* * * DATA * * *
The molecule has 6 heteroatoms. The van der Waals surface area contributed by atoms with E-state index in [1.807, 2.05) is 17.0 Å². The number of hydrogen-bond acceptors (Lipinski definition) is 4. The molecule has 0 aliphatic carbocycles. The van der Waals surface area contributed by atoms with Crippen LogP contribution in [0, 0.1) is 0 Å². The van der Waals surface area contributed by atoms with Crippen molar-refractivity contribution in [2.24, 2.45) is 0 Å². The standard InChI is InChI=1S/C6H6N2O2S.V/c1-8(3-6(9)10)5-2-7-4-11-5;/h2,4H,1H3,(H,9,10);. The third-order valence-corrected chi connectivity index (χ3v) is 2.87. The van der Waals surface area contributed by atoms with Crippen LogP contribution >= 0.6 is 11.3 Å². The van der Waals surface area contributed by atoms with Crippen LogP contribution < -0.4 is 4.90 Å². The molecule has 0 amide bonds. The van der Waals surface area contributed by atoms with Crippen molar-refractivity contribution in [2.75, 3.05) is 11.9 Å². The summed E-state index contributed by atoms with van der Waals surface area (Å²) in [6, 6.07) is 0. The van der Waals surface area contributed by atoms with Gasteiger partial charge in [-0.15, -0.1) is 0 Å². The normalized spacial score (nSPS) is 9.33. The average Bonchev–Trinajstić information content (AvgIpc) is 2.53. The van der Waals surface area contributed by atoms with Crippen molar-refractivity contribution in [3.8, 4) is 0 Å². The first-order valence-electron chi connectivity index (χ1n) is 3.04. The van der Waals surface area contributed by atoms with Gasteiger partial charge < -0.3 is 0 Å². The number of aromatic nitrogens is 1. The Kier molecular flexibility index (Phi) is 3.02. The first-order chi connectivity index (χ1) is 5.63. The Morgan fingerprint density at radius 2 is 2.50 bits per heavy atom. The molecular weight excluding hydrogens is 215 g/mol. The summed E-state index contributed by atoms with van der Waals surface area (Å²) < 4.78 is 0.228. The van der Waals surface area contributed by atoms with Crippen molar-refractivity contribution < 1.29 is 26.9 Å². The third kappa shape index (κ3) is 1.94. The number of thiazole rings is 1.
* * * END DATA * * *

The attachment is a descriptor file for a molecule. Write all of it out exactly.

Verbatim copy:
The molecule has 6 heteroatoms. The van der Waals surface area contributed by atoms with E-state index in [1.807, 2.05) is 17.0 Å². The number of hydrogen-bond acceptors (Lipinski definition) is 4. The molecule has 0 aliphatic carbocycles. The van der Waals surface area contributed by atoms with Crippen LogP contribution in [0, 0.1) is 0 Å². The van der Waals surface area contributed by atoms with Crippen molar-refractivity contribution in [2.24, 2.45) is 0 Å². The standard InChI is InChI=1S/C6H6N2O2S.V/c1-8(3-6(9)10)5-2-7-4-11-5;/h2,4H,1H3,(H,9,10);. The third-order valence-corrected chi connectivity index (χ3v) is 2.87. The van der Waals surface area contributed by atoms with Crippen LogP contribution >= 0.6 is 11.3 Å². The van der Waals surface area contributed by atoms with Crippen LogP contribution < -0.4 is 4.90 Å². The molecule has 0 amide bonds. The van der Waals surface area contributed by atoms with Crippen molar-refractivity contribution in [2.75, 3.05) is 11.9 Å². The summed E-state index contributed by atoms with van der Waals surface area (Å²) in [6, 6.07) is 0. The van der Waals surface area contributed by atoms with Gasteiger partial charge in [-0.15, -0.1) is 0 Å². The normalized spacial score (nSPS) is 9.33. The average Bonchev–Trinajstić information content (AvgIpc) is 2.53. The van der Waals surface area contributed by atoms with Crippen molar-refractivity contribution in [3.8, 4) is 0 Å². The first-order valence-electron chi connectivity index (χ1n) is 3.04. The van der Waals surface area contributed by atoms with Gasteiger partial charge < -0.3 is 0 Å². The number of aromatic nitrogens is 1. The Kier molecular flexibility index (Phi) is 3.02. The first-order chi connectivity index (χ1) is 5.63. The Morgan fingerprint density at radius 2 is 2.50 bits per heavy atom. The molecular weight excluding hydrogens is 215 g/mol. The summed E-state index contributed by atoms with van der Waals surface area (Å²) < 4.78 is 0.228. The van der Waals surface area contributed by atoms with Crippen molar-refractivity contribution < 1.29 is 26.9 Å². The third kappa shape index (κ3) is 1.94. The number of thiazole rings is 1.